By Dana Gornall
“I hope we all figure it out.”
This was a message I typed to one of my friends—one of my social media friends.
Another friend I met through social media actually created this website with me. When we first began, in the early months extending into the first year or so we were texting daily—especially when we were just launching The Tattooed Buddha. After awhile he grew away from it, and talked about leaving. I didn’t want to run it alone and especially without him since we created the site together. We had a mutual passion for it (or at least we both did in the beginning) and it felt wrong to continue on without him.
For awhile he stayed on, but it was clear he had lost some interest and was moving in a different direction. Eventually he did move on, and other people joined the team. We stayed in contact, no longer texting daily, but every so often.
The last conversation we had was good. There was no bitterness or weirdness. It seemed to come full circle, and I hoped maybe one day the pendulum might swing back and we’d share a more common mindset. But it didn’t really matter, because things seemed good between us.
And then he died.
Losing someone you’ve met on social media is an odd kind of grief and yet becoming more and more common.
We have opened up the borders we once had, no longer just sharing friendship to those we meet through work or through the neighborhood, but now we are friends with people across our country or across the globe. While social media has at times clearly divided many of us, it has also formed bonds between people we otherwise never would have met.
A few years ago one of those friendships ended for me when one of my writing mentors, Kate, died. She was fighting breast cancer, but appeared to be doing better. I didn’t know her health had taken a turn. Caught up in dramas from my own life I missed the cues—missed the fact that she hadn’t posted much in awhile and we hadn’t chatted in a bit.
Another social media friend messaged me one morning telling me she had died. “What?” I typed back in disbelief. That couldn’t be possible. Hadn’t we chatted not that long ago?
Unlike a family member or long time friend we might see here and there, these social media friends are often people we may never have met in person. Or if we have, maybe once or twice, and yet we share some of the deepest conversations with them. Suddenly all we have left are messenger conversations or DM’s, maybe text messages. They sit there, shadowy ghosts of a friendship, and fall further and further down in our recents.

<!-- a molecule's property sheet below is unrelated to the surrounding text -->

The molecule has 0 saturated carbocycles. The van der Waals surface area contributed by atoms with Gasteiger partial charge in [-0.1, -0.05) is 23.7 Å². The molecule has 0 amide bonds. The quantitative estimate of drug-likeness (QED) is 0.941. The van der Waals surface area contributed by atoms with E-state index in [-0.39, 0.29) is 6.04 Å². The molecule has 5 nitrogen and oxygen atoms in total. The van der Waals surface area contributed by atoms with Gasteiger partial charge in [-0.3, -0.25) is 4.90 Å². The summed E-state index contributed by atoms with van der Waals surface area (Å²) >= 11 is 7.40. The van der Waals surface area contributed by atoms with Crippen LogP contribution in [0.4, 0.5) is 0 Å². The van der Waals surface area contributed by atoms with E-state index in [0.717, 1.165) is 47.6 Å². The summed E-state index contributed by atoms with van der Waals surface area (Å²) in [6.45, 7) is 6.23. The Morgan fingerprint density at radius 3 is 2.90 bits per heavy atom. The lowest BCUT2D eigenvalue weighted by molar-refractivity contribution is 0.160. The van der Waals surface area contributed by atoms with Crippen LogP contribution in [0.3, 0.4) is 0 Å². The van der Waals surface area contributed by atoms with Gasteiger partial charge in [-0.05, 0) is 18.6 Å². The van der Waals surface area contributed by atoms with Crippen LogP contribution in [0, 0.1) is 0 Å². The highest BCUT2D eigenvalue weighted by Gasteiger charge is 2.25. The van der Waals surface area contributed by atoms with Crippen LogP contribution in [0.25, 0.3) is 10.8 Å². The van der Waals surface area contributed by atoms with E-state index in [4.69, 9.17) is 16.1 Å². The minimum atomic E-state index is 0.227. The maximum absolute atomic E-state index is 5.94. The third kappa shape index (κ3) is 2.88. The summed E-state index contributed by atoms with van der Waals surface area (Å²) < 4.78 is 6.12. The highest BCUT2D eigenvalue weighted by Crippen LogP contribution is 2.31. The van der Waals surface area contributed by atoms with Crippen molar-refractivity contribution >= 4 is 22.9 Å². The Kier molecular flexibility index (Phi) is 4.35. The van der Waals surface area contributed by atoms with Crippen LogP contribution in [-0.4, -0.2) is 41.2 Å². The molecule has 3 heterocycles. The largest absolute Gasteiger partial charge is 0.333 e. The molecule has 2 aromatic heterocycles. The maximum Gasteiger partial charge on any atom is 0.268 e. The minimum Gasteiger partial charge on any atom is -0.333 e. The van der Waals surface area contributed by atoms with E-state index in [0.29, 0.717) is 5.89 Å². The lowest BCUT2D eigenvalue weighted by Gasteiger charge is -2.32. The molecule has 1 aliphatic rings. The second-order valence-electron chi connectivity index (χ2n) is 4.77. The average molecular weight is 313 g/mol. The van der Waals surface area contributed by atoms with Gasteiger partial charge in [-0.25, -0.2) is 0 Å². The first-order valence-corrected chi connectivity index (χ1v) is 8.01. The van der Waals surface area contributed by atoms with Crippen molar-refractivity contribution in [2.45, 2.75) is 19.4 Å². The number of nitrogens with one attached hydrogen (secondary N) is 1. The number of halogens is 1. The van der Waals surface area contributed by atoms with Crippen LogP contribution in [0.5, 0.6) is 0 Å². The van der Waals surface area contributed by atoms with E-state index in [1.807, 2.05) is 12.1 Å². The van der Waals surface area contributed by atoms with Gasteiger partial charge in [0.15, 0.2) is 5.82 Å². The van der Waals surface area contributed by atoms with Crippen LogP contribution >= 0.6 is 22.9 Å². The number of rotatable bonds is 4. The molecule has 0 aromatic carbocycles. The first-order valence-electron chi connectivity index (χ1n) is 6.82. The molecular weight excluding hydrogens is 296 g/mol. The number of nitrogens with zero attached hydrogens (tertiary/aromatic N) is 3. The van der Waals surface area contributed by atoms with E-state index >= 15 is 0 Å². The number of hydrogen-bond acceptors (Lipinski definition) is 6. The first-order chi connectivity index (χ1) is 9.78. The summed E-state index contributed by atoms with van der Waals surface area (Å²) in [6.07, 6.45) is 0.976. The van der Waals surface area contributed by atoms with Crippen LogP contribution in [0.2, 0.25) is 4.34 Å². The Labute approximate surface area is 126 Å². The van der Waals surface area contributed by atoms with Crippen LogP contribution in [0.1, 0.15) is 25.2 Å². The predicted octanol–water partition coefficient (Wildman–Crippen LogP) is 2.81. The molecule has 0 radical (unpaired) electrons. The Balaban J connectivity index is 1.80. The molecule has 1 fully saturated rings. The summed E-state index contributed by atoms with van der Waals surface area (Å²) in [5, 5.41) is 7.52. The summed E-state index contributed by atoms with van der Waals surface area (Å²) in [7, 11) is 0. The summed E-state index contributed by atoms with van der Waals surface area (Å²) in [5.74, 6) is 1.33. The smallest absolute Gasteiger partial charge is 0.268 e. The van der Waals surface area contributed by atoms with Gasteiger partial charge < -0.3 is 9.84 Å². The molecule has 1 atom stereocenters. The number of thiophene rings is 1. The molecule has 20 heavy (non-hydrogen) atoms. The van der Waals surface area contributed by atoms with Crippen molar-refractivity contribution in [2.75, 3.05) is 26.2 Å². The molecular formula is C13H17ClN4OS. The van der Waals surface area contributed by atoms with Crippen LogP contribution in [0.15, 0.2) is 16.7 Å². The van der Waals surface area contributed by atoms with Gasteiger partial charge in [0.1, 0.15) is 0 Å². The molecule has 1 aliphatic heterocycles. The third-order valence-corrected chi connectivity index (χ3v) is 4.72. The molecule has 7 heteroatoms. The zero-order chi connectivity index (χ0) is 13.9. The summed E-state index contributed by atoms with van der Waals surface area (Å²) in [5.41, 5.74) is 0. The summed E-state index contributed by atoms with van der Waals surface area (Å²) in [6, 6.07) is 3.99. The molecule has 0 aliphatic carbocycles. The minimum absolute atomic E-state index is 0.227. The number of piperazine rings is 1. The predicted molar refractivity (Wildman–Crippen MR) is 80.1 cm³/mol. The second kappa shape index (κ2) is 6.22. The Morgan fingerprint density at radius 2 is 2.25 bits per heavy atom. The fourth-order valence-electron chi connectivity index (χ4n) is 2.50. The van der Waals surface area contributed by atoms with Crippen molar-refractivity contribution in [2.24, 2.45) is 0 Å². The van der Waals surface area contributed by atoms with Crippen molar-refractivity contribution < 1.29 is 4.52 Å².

I still can’t bear to delete them.
I used to have this idea that one day we all eventually “get it.”
That life settles somewhere into understanding. That we grow old, we see our grandchildren, we retire from our occupations and start volunteering at food banks and animal shelters. That one day we start hosting the Thanksgiving dinners and remember to pay our bills on time, and suddenly know how to get that stain out of our white shirts.
But I look at the people I have lost recently, the people I see fading, and I realize we don’t necessarily come to a place where we suddenly “get it.” As a matter of fact, that’s probably rare. There is no point on the staircase that we find the answers, no sky opening that brings down raindrops of enlightenment.
We have to work at it. We have to work on ourselves, work on our kindness, work on our becoming. We may not have the chance to grow old. We may grow old but life may not hold the snapshots of what we want to come to be, but instead take a different turn.
All we have is now. Life is unpredictable at best.
“I hope we all figure it out,” I typed to one of my social media friends. “I don’t think I’ll ever figure it out, I just hope I never quit,” he typed back.
And I guess that’s the secret to figuring it out. We just keep at it and we don’t quit. I don’t know if I will ever “get it.” But I hope that in my travels along this path to trying I come a little closer to being there. I hope that I make a difference, no matter how small. And I hope to be a light along the way.
“A champion shows who he is by what he does.” ~ Evander Holyfield
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